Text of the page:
These are the types of choices you'll need to make in the thick of combat--choices that might not be apparent the first time you lay eyes on The Bureau. "People who just see the power wheel might say, oh, it's like Mass Effect," says Gray. "Well, kind of. But you can do a lot more in terms of movement, positioning, and building these little plans. That, to us, is the heart of XCOM."
All of this requires a little suspension of disbelief. While your agents may belong to an elite government organization whose job it is to save the world from alien invaders, they're not at their best until they're being bossed around like a pair of kids. "They're smart enough to keep their heads down," says Gray. "They're smart enough to grab cover, shoot enemies, run away from grenades. They're smart enough to keep themselves alive."
"What you do with them is turn them from a mob into a team. Your orders are what give them focus. You make them critical."
When you're not commanding your squad, The Bureau feels like something more akin to a traditional third-person shooter. Cover is paramount, grenades are often your best friend, and while you have access to exotic alien weaponry, that doesn't diminish the value of a good old-fashioned headshot.
However, going at it as a lone wolf might work okay for short stretches of time, but in the long run it's a great way to get yourself killed. If you want to succeed in this game, you'll need to accept that you're not a one-man army.
Where The Bureau departs from shooter norms is in the way it throws classic XCOM mechanics into the mix. Most notable is the presence of permadeath. When your agents get knocked down, there's a brief window of time when you can revive them. If you fail to do so, it's lights out. Those agents won't be coming with you to the next mission. That's especially bad news if you've been building them up over the course of several missions and you suddenly find yourself with a roster full of rookies fresh out of the academy. But as always, the losses that hurt the most are those agents that you've taken the time to name. Goodnight, sweet Spider-Man.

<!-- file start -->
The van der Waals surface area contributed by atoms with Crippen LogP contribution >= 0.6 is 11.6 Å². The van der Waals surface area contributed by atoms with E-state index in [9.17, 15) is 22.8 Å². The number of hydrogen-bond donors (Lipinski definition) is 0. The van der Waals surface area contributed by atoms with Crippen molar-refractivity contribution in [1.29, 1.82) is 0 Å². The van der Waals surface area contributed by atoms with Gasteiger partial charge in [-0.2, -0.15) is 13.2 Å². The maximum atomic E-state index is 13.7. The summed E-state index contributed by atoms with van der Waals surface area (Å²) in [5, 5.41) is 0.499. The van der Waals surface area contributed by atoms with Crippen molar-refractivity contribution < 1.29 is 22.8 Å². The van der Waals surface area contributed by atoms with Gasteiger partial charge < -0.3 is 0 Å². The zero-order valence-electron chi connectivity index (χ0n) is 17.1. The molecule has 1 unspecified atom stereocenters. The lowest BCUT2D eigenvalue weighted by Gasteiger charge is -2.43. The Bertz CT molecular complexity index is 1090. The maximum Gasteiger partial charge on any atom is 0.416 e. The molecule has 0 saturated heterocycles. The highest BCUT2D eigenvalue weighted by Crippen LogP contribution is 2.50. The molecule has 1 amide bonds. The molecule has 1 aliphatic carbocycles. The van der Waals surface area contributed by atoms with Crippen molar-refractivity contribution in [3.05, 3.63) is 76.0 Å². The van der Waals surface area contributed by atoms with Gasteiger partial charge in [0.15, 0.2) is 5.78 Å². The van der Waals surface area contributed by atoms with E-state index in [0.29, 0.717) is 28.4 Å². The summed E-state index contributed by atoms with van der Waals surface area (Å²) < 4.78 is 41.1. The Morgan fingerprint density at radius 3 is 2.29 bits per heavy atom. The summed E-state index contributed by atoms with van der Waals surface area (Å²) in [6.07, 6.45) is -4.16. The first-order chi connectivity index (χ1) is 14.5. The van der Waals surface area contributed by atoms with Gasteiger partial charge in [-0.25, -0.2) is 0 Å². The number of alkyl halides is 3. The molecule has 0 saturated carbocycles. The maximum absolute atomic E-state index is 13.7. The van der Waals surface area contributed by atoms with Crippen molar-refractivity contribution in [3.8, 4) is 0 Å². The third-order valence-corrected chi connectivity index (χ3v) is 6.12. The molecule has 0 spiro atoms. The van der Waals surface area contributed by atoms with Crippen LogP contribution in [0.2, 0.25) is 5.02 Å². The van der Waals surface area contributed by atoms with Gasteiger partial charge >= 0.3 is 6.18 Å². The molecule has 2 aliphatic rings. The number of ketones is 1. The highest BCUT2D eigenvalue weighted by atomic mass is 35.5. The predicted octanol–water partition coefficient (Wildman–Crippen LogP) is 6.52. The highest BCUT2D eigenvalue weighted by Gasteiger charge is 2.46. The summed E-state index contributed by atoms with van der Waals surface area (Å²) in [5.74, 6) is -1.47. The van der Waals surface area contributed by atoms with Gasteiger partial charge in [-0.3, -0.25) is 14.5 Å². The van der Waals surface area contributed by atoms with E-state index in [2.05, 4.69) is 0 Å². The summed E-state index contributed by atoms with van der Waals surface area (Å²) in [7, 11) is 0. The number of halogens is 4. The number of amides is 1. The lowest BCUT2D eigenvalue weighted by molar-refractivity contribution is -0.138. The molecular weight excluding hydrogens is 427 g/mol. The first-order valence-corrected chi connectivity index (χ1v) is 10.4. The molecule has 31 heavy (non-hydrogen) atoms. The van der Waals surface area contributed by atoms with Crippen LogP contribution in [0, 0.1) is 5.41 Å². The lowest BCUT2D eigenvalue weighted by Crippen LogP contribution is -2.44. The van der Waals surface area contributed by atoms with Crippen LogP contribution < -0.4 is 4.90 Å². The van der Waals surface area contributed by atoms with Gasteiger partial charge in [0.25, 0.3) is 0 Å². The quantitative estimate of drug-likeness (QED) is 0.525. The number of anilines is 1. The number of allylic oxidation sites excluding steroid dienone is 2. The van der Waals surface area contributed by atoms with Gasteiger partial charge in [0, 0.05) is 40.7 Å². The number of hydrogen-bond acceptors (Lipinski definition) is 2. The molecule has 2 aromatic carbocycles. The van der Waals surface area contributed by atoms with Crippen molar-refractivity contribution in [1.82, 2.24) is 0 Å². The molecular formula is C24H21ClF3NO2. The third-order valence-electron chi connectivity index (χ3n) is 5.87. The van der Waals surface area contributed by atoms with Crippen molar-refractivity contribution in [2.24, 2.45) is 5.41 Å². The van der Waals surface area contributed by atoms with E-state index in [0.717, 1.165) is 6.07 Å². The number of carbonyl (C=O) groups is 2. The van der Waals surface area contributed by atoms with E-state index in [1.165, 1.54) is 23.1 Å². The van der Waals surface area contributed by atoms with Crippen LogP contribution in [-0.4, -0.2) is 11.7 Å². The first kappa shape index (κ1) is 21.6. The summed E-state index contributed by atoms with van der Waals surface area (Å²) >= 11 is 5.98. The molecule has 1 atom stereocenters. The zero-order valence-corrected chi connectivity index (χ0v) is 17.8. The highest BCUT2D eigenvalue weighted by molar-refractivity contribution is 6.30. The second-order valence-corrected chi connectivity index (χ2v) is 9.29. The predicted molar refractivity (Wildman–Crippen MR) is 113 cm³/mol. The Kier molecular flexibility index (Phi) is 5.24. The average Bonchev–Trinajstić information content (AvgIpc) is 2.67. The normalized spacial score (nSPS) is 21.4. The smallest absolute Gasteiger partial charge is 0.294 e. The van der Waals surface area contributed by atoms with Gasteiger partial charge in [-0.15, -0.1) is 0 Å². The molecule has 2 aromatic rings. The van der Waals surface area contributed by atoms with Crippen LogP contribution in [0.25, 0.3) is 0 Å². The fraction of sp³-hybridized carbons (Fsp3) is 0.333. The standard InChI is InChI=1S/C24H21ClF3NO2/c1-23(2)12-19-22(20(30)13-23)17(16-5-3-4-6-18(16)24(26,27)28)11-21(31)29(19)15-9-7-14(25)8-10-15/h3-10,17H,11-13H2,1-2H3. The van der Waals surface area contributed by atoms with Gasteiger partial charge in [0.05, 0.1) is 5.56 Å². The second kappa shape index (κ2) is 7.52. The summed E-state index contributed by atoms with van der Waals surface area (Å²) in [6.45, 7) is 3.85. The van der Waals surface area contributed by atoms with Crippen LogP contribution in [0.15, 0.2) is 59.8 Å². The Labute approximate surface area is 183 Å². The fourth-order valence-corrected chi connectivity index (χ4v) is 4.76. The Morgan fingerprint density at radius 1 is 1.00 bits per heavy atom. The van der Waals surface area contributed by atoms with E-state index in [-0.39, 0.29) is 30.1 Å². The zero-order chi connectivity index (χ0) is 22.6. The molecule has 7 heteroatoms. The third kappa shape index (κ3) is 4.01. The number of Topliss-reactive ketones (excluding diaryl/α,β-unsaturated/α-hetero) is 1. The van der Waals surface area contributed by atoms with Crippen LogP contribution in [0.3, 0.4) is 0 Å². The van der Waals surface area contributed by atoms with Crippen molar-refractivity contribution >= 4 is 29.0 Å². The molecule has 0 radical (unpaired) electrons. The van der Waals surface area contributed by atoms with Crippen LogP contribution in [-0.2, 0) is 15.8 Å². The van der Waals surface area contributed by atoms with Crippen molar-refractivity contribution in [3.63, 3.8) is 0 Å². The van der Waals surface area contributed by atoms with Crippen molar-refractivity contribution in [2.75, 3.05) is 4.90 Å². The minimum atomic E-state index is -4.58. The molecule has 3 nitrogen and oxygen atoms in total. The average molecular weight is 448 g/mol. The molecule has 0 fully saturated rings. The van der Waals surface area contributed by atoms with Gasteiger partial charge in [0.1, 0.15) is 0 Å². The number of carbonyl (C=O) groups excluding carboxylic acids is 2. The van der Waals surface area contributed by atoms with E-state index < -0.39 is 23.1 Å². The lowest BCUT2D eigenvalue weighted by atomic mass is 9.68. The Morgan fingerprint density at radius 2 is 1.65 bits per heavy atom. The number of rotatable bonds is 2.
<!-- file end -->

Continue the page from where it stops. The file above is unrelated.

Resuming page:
Where The Bureau departs from shooter norms is in the way it throws classic XCOM mechanics into the mix. Most notable is the presence of permadeath.That said, the ever-present specter of absolute failure isn't looming over your campaign the way it was in Enemy Unknown. Time does not pass between missions, nor do you need to micromanage the status of various partner nations or defensive resources or any of that. These are the early days of the alien invasion, when the US government is trying to find out what's going on rather than wage a full-on defensive campaign against the aliens. In other words, you can fail an individual mission, but you can't fail the campaign as a whole.
All of this plays out in America circa 1962, as dapper government agents try to keep the lid on alien invasions occurring everywhere from the suburbs of New Mexico to the college towns of Georgia. It's the beginning of a turbulent decade, with rapidly advancing weapon technology, the Cold War, and the space race all rolled together. But 2K Marin is also cranking up the dial on the science of the era, in terms of both the advanced technology brought to Earth by the aliens (referred to as Outsiders in the story) and the highly classified lab work done by the government (think of Air Force-built UFOs).
"For touch points we want somewhere between The Right Stuff and James Bond, going back to the '60s with Q and the superspy bent on all the tech," says Gray. "I think the juxtaposition of the regular world as we know it, 1960s veneered superscience, and extremely modern sci-fi in the form of the Outsiders and their technology--it gives us a good canvas to work with."
Whether or not the gaming world is ready to embrace that work is another question entirely. XCOM is one of those franchises that players hold next to their hearts with a vice-like grip. Likewise, diehard shooter fans aren't always the most willing to embrace a methodical, tactical approach. Can The Bureau successfully bridge those audiences?
But hearing Gray describe The Bureau's setting confirms the notion that stranger things have indeed happened. "It's an amazing century," Gray says. "In the same century that the Wright brothers took flight, we're putting a foot on the moon. That's pretty incredible when you stop to think about it."